WASHINGTON — With sharp angles and sleek surfaces that evoke Hollywood science fiction, the Zumwalt-class guided-missile destroyer is the weirdest-looking warship produced in Maine since the Navy launched a low-slung oddity called the USS Katahdin 125 years ago. Widely mocked, the Katahdin ended up being used for target practice.
The 600-foot Zumwalt — picture an Aztec pyramid welded atop a machete blade — is an infinitely more elaborate and costly ship, a futuristic showcase crammed with electronic innovations. But it, too, appears destined to fall well short of its promise.
After two decades on the drawing board and a tortured recent history, the $22 billion Zumwalt program is seen by numerous critics as a prime example of Pentagon budget bloat, delays, and misplaced priorities.
The Navy doomed the ship to sideline status when it slashed its order to just three of the vessels, from an original plan for 32. It disclosed in 2008 that the warship would be vulnerable to enemy missiles and submarines. And it has publicly questioned the destroyer’s mission and usefulness.
Yet plans to build three of the pricey ships — at $4.3 billion each — went ahead.
That price tag is 50 percent higher than the Navy projected a decade ago. It excludes another $9.1 billion spent in research and development on the overall project.
Its radically shaped hull also is making waves. It tapers up to the deck instead of flaring out like a traditional ship, making it harder to detect on enemy radar but raising questions about its seaworthiness. Critics say it could capsize in hurricane-force storms.
Now, the first of the three ships is 97 percent complete at Maine’s storied Bath Iron Works shipyard and nearly ready for sea trials, even as debate continues over what role it might play for the Navy.
Will the James Bond-style behemoth go down as another overpriced footnote in Navy history? Or could it, as its builders and Maine’s congressional delegation hope, provide the technological springboard for a Navy fleet of the future?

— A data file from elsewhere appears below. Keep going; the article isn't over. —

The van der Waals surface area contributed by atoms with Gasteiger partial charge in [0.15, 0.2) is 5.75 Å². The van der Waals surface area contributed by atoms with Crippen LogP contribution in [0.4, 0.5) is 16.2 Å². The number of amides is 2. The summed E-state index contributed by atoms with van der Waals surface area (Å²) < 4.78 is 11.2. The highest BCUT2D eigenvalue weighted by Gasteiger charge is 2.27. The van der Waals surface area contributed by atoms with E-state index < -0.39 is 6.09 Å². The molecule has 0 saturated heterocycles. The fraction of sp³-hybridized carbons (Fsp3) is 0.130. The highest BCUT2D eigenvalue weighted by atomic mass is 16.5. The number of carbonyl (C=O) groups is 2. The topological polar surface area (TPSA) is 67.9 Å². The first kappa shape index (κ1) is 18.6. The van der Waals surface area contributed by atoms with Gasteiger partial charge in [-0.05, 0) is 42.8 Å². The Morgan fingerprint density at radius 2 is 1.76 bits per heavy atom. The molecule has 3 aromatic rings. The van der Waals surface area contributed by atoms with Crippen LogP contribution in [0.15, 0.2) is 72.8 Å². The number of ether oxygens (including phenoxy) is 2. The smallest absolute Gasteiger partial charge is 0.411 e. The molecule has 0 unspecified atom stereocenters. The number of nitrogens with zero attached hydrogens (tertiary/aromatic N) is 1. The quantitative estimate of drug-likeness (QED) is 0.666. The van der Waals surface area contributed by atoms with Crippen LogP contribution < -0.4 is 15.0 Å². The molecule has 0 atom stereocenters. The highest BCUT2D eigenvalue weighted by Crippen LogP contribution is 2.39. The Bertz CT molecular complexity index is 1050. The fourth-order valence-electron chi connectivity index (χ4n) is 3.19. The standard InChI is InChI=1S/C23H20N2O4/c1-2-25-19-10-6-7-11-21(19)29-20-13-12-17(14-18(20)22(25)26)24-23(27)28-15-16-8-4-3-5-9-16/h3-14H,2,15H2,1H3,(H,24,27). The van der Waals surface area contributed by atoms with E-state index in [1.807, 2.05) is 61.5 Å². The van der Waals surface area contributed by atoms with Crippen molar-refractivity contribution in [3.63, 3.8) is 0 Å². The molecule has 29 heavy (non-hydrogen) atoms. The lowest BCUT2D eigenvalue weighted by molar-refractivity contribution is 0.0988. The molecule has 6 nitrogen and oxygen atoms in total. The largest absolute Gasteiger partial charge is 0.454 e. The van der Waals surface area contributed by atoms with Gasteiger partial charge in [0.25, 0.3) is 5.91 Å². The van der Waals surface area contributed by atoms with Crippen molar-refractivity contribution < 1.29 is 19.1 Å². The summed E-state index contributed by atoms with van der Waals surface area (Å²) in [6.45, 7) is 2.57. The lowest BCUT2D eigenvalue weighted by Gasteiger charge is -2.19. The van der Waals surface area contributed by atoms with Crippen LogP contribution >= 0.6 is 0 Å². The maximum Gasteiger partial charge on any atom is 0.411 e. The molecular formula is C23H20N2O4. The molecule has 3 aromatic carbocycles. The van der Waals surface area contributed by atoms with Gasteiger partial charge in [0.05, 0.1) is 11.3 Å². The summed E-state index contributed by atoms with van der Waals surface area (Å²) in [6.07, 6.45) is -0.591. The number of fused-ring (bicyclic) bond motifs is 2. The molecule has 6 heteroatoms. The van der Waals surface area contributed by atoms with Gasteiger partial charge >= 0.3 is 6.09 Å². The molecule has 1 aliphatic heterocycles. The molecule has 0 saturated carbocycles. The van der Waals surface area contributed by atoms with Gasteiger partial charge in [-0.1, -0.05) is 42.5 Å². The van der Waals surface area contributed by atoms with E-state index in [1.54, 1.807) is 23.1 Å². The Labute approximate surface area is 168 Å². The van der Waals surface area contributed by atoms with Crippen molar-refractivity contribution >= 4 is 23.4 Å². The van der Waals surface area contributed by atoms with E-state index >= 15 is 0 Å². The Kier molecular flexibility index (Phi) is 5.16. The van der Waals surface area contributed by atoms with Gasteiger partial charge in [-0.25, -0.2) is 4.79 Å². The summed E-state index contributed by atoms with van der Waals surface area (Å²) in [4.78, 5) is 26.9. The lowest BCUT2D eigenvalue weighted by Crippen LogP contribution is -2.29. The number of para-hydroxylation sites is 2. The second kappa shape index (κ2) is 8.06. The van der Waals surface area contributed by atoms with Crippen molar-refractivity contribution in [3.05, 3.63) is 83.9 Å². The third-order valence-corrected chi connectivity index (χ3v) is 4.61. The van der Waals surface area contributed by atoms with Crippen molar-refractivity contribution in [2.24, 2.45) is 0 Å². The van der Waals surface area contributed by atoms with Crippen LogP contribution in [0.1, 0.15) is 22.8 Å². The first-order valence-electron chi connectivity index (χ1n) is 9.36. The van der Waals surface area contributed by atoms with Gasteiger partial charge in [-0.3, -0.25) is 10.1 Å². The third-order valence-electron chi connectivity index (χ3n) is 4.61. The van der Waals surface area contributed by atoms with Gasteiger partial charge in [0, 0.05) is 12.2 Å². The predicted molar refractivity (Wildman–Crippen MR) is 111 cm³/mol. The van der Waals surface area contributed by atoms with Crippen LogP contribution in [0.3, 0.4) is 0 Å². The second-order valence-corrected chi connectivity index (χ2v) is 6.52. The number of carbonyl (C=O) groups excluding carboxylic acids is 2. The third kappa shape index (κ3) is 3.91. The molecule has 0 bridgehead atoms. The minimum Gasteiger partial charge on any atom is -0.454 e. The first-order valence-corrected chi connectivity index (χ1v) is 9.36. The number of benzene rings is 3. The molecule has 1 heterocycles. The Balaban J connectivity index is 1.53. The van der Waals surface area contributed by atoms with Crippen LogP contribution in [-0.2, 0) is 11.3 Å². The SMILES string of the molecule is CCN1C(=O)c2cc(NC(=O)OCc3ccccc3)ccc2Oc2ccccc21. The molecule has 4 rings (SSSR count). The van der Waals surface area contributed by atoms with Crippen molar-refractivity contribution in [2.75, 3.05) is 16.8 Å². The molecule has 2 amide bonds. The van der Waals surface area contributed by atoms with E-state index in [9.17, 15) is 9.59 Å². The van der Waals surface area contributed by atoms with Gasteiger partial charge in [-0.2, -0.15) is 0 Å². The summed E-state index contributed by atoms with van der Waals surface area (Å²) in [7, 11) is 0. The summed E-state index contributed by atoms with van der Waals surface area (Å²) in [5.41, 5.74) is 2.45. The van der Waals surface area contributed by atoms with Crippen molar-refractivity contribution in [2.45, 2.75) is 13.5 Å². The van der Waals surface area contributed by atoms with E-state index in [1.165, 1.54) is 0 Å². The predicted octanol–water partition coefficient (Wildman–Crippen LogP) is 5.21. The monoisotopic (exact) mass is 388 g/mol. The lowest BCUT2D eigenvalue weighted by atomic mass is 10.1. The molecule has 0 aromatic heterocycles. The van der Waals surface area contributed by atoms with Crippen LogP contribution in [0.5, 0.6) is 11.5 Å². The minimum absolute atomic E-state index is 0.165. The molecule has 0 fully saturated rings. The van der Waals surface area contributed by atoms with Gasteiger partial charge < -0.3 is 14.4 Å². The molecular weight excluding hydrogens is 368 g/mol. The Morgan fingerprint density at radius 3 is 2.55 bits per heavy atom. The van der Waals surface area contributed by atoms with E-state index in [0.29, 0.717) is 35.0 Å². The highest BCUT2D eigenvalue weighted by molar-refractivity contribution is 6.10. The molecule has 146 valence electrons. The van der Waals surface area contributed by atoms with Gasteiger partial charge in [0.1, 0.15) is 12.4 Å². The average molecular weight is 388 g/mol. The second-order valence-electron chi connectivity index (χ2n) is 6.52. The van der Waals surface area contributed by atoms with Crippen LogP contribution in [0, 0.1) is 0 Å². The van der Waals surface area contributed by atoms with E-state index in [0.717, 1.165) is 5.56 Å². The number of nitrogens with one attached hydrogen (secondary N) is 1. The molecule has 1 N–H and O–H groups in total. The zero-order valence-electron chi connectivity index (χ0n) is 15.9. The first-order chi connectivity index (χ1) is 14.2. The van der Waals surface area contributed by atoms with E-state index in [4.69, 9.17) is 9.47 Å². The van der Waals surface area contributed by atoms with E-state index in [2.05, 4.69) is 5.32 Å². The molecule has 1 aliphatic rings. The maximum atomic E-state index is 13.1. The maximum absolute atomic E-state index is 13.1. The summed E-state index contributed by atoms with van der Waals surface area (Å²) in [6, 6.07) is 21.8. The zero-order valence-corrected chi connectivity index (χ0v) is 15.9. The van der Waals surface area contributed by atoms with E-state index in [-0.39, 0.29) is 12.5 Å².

Even the proud community of Bath — which has sent ships to sea for centuries and where the school sports teams are the Shipbuilders — is reserving judgment.
“It makes people wonder,’’ said Nathan P. Lipfert, the senior curator at the Maine Maritime Museum, which is just downstream from the Bath Iron Works pier where the hulking Zumwalt is tied up. “Will it turn out to be something the Navy can’t live without, or will it turn out to be another Katahdin?’’
The big defense contractors building the destroyer — Bath Iron Works, which is owned by General Dynamics, and Waltham-based Raytheon Co. — referred questions to the Navy, which is standing behind the ship.
Delays are not uncommon in first-in-class ships, the Navy said, while the reduction in the number of ships forced more fleetwide costs onto just three vessels, pushing up the average cost. The unusual design has been extensively tested with scale models and with computers, officials said.
“We are confident the design is safe and there is no risk of capsizing while the ship is operating within its designed parameters,’’ said Commander Thurraya Kent, a Navy spokeswoman.
Powerful critics such as Senator John McCain, the Arizona Republican who chairs the chamber’s Armed Services Committee, point to the new destroyer as a prime example of Pentagon mismanagement that demands an overhaul in the military’s weapons-purchasing operations.
McCain compared the state-of-the-art vessel to the new Gerald R. Ford aircraft carrier, which is beset by cost overruns, and the Army’s ill-fated Future Combat System, which was canceled in 2009 after billions of dollars were spent.